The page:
BY Kerry Eleveld
September 08 2010 5:05 PM ET
Prior to the August recess, Manley said, the majority leader tried to reach an agreement with Republicans to move forward with a vote on the legislation, but Sen. John McCain of Arizona — who was fending off a primary challenge from hard-core conservative J.D. Hayworth — thwarted the effort.
“Now that [McCain’s] primary is over,” Manley said, “hopefully he will allow us to go to the bill.”
McCain’s office declined to comment for this article.
But Sarvis said hope may not be enough in this case and called continuing to accommodate Republicans “a prescription for failure.” He’s looking for Majority Leader Reid to file a cloture petition if Democrats cannot find common ground with the GOP on taking a vote.
“We reached a point where we can’t sit on sidelines and let the opposition continue to object — the critical hour is here,” Sarvis said, adding that he believes Reid will keep his commitment to bring the legislation to the floor.
But if Sarvis does not see such a commitment soon, he said, SLDN will take the fight to Reid’s home turf in order to lobby for action.
“We’ll take it to Nevada or Arizona or wherever we need to go to get the job done,” he said.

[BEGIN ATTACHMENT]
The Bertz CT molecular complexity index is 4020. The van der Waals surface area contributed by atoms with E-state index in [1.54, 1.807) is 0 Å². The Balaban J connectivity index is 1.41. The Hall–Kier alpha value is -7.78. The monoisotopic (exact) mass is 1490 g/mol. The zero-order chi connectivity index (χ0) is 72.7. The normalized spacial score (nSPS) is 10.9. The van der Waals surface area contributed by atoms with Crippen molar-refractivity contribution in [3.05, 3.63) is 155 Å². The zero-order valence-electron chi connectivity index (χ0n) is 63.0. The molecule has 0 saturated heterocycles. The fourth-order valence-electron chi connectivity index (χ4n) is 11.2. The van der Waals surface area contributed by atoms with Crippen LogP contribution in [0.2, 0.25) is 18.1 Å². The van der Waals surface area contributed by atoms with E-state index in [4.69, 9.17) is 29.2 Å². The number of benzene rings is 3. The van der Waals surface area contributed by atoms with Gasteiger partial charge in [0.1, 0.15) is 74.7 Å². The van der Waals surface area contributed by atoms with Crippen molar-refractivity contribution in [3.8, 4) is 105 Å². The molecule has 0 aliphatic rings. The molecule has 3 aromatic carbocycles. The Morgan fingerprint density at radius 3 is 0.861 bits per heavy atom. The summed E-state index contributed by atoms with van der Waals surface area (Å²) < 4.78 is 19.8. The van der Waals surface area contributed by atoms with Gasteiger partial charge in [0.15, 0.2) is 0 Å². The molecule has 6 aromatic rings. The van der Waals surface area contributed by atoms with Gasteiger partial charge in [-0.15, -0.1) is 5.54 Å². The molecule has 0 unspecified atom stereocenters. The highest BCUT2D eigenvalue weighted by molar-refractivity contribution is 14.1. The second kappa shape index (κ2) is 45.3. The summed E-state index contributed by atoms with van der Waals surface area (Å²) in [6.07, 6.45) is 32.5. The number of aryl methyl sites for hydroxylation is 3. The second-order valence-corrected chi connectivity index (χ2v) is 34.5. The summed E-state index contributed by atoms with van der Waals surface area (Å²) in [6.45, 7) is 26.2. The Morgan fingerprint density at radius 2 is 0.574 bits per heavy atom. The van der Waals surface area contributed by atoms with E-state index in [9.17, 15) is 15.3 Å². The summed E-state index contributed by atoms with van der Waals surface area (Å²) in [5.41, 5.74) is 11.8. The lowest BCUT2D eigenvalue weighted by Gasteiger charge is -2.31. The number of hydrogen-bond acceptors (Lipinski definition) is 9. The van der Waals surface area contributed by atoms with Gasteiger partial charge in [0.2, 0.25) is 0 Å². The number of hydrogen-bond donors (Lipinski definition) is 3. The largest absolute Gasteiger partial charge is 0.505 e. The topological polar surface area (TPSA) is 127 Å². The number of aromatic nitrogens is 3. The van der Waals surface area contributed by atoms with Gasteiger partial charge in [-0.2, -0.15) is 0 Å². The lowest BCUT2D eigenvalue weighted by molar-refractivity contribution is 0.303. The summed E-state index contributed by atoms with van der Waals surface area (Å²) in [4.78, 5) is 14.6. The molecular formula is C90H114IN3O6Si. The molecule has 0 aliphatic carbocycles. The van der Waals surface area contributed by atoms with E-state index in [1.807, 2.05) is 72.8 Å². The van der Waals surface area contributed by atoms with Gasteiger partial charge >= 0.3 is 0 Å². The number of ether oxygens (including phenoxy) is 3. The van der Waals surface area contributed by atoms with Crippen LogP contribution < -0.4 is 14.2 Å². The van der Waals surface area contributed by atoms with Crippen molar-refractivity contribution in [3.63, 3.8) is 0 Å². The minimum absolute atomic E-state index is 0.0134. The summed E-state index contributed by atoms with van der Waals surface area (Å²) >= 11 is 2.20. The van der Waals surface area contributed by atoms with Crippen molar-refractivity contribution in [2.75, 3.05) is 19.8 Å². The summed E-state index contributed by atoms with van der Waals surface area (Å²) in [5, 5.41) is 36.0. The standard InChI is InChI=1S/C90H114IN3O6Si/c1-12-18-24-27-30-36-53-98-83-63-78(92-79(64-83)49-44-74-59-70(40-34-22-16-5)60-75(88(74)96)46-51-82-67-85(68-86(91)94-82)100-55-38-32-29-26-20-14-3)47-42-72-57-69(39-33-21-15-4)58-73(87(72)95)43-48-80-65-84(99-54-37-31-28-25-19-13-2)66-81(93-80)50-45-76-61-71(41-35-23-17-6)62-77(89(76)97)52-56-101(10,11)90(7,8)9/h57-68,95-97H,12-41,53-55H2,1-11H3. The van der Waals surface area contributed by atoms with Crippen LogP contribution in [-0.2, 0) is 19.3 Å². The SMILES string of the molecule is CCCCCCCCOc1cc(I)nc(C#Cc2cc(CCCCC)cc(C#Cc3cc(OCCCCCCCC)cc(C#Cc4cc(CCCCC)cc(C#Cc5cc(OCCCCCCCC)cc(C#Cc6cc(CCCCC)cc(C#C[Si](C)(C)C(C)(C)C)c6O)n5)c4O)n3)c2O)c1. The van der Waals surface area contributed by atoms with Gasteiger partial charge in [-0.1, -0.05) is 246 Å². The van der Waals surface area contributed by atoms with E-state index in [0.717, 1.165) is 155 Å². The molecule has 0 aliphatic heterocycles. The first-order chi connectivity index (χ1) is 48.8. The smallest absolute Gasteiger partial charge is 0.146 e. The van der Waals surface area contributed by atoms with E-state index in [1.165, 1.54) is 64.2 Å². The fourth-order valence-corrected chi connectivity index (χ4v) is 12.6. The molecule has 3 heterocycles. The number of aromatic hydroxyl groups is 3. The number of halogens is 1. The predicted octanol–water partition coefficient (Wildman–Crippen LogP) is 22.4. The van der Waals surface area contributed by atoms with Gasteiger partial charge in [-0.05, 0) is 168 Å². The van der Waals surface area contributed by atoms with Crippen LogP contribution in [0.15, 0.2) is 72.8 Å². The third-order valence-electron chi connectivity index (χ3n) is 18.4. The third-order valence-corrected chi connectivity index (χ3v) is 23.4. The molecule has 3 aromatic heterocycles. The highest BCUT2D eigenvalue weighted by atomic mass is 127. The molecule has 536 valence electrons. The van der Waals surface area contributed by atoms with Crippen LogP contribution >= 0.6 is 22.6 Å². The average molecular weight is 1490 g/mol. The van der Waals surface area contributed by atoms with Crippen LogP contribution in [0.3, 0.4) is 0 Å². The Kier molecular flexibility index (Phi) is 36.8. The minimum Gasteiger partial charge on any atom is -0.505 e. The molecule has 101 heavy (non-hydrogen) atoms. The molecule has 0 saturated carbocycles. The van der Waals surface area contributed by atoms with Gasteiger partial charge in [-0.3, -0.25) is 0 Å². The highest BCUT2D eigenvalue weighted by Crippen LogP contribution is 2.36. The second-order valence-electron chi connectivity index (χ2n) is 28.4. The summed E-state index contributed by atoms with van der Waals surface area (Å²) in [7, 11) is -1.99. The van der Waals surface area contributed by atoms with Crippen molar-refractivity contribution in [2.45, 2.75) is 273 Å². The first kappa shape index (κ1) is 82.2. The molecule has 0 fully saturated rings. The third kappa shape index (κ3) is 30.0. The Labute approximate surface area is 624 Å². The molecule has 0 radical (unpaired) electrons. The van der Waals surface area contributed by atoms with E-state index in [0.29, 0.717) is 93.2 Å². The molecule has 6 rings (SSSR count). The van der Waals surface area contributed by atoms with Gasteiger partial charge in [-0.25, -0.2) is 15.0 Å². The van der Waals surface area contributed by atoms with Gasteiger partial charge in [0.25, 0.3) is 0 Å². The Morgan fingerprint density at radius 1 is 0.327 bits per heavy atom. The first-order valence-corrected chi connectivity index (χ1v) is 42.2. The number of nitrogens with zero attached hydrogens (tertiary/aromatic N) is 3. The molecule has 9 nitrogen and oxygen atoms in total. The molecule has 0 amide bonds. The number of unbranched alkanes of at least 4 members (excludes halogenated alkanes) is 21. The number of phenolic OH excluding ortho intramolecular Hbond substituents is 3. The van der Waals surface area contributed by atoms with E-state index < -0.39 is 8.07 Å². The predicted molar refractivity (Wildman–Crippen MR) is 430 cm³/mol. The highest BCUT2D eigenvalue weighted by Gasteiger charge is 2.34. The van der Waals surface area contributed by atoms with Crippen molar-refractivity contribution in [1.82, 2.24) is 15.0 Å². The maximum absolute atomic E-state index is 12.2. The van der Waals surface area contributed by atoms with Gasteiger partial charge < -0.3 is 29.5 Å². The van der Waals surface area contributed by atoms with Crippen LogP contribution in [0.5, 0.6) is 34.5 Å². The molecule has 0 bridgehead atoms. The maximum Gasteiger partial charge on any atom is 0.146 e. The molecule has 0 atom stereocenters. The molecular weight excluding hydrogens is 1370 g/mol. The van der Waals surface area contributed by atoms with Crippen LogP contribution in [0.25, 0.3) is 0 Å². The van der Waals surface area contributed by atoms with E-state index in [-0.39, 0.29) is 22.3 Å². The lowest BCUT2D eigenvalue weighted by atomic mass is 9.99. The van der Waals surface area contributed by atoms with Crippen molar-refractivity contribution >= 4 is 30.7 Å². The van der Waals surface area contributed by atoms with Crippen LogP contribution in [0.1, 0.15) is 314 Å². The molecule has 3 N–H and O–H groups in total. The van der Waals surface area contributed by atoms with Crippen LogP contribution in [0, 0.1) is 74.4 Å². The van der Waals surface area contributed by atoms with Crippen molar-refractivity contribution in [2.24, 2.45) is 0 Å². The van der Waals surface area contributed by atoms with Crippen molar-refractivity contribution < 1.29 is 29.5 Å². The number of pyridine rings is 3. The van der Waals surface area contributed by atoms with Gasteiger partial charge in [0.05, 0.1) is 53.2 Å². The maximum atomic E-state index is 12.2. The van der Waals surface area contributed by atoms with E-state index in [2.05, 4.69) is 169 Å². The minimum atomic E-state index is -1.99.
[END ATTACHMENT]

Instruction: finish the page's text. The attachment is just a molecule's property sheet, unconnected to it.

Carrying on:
Fred Sainz, vice president of communications for the Human Rights Campaign, said the Senate has no reason to shy away from addressing “don’t ask, don’t tell” politically because House members who voted for repeal have not been targeted on the issue.
“We have yet to see even one member where the fact that they voted for repeal is being used against them in their reelection battle,” Sainz said.
Sarvis added that not taking a vote on the bill that funds the nation’s national security would be highly unusual.
“I think there’s 60 senators or more who want to see that defense authorization bill passed,” he said. “This would be extraordinary to hold up funding for the troops, for their pay and benefits, their equipment, rifles, and armor as they wage war halfway around the world for our country.”